Hungarian citizens take part in a demonstration in front of the parliament building in Budapest on Dec. 2 , 2012 against anti-Semitism in Hungary. A Hungarian far-right deputy suggestion to compile a list of other parliament representaives “of Jewish origin” sparked an outcry on November in Hungary, which has seen a series of anti-Semitic incidents in recent months.
Last week, the Simon Wiesenthal Center released its 2012 list of top ten list of anti-Semitic/anti-Israel slurs at the Museum of Tolerance in Los Angeles. Rabbi David Wolpe of Sinai Temple in Los Angeles wrote the following in response to annual list.
Three parties and two governments. For the observer of anti-Semitism, the presence on the list of those who wield serious and sustained power is a frightening fact. These are not vagrant and outcast individuals, spewing hate in the hope of inflaming some renegade cadre of followers. Anti-Semitism is institutionalized in some of the major governments of the Middle East and Europe.
This list is a stark reminder that anti-Semitism is a protean hatred. It ranges across the globe and across the political spectrum from right to left. The themes of money, power, conspiracy and control alongside vampiric images recur; denial of history is a constant undercurrent; but in the end, like all deep, enduring hatreds, it transcends not only reason but reasons. It has its origin in the dark and twisted regions of the human psyche where evil breeds.
Those who attribute the hatred to Israel are fooling themselves. First, the greatest catastrophe in Jewish history, the Holocaust, predated the founding of the state. Second, even if you believe that Israel has acted terribly toward its neighbors (a proposition I by no means concede) you have to wonder why the same global anathema did not arise against, say, the French in Algeria or the Belgians because of Congo or any of countless other nations who have behaved abominably. The worst atrocities of nations never evoked the kind of global, bloodthirsty, awful images and tropes that are regularly leveled against Israel. And of course contemporary images and motifs borrow from those that existed for centuries before the modern state of Israel.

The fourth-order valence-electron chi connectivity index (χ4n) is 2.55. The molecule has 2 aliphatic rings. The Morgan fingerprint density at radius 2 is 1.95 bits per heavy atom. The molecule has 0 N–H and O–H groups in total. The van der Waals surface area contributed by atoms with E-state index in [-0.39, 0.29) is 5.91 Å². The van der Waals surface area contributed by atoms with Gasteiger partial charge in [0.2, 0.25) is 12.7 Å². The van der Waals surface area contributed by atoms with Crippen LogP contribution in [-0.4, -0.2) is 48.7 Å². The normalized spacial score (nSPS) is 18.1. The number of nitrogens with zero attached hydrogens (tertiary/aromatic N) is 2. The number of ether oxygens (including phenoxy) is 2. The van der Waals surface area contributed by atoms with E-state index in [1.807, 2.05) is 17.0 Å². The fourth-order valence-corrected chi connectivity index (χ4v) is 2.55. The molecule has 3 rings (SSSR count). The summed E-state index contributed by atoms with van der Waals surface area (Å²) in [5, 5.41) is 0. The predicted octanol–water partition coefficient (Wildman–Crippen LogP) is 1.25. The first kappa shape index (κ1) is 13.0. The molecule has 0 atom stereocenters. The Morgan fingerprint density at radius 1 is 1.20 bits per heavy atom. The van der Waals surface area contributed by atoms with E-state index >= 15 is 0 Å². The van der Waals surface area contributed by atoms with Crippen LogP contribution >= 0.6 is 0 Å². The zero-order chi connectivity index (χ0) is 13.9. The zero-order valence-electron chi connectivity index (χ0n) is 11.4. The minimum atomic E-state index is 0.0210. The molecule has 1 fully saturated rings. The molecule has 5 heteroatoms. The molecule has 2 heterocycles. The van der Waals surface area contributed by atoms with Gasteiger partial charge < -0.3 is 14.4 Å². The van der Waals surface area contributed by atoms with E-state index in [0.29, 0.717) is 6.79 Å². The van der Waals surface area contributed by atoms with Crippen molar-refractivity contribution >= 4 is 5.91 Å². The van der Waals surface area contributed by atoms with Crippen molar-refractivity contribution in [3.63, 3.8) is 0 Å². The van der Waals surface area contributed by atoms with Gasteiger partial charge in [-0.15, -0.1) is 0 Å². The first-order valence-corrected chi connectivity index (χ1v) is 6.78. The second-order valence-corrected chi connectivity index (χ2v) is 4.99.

In the Ukraine, in Greece, in nations that have awful records of murderous actions toward the Jews who lived in their midst, past shame proves no vaccination against renewed hatred. And what are we to say of the continued presence on the public stage of Louis Farrakhan in our own country? Can we imagine a man who would speak about African Americans in public with the venom Farrakhan reserves for Jews still retaining any sort of platform? Of course not. He would long since have been shunted from the public stage. Yet this brand of lunatic hatred finds a considerable audience in the land of the free and the home of the brave.
Looking at this list, this dispiriting annual list, what can one conclude? First that holding haters to account is an unpleasant but indispensable service. Second, that the two primary offenders on the list are governments with the power to profoundly affect matters in the Middle East.
And finally, understanding anti-Semitism must analyze the haters, not the hated. Whatever Mohamed Morsi and Farrakhan and English soccer fans share, it is not a dispassionate consideration of Jewish behavior. Sympathy to Israel may rise or fall with its actions, but anti-Semitism is a strain of loathing resistant to melioration by its victim. Some things can be soothed, some ignored, and others must simply be confronted and fought. The Wiesenthal list reminds us, if any had forgotten, that the fight against hatred of Jews must, sadly, remain alive and well.